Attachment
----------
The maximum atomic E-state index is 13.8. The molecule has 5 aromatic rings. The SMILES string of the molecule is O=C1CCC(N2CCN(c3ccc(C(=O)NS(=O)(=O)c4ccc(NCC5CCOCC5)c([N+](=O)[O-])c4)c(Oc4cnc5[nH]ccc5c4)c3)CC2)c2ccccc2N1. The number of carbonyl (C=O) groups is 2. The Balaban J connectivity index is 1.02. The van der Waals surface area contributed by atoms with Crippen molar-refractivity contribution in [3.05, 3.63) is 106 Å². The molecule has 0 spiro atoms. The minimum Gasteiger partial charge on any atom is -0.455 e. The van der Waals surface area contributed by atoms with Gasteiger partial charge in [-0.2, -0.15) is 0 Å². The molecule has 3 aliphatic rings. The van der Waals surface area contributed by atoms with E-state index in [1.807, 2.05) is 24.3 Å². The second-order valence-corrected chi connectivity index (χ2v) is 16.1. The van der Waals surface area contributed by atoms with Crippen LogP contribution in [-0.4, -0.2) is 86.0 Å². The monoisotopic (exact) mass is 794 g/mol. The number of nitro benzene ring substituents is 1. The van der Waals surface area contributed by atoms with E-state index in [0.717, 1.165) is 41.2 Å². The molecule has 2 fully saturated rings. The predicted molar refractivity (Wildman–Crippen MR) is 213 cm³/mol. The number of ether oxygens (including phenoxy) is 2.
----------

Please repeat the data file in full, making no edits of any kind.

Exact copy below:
The maximum atomic E-state index is 13.8. The molecule has 5 aromatic rings. The SMILES string of the molecule is O=C1CCC(N2CCN(c3ccc(C(=O)NS(=O)(=O)c4ccc(NCC5CCOCC5)c([N+](=O)[O-])c4)c(Oc4cnc5[nH]ccc5c4)c3)CC2)c2ccccc2N1. The number of carbonyl (C=O) groups is 2. The Balaban J connectivity index is 1.02. The van der Waals surface area contributed by atoms with Crippen molar-refractivity contribution in [3.05, 3.63) is 106 Å². The molecule has 0 spiro atoms. The minimum Gasteiger partial charge on any atom is -0.455 e. The van der Waals surface area contributed by atoms with Gasteiger partial charge in [-0.2, -0.15) is 0 Å². The molecule has 3 aliphatic rings. The van der Waals surface area contributed by atoms with E-state index in [1.807, 2.05) is 24.3 Å². The second-order valence-corrected chi connectivity index (χ2v) is 16.1. The van der Waals surface area contributed by atoms with Crippen LogP contribution in [-0.4, -0.2) is 86.0 Å². The monoisotopic (exact) mass is 794 g/mol. The number of nitro benzene ring substituents is 1. The van der Waals surface area contributed by atoms with E-state index in [0.717, 1.165) is 41.2 Å². The molecule has 2 fully saturated rings. The predicted molar refractivity (Wildman–Crippen MR) is 213 cm³/mol. The number of ether oxygens (including phenoxy) is 2.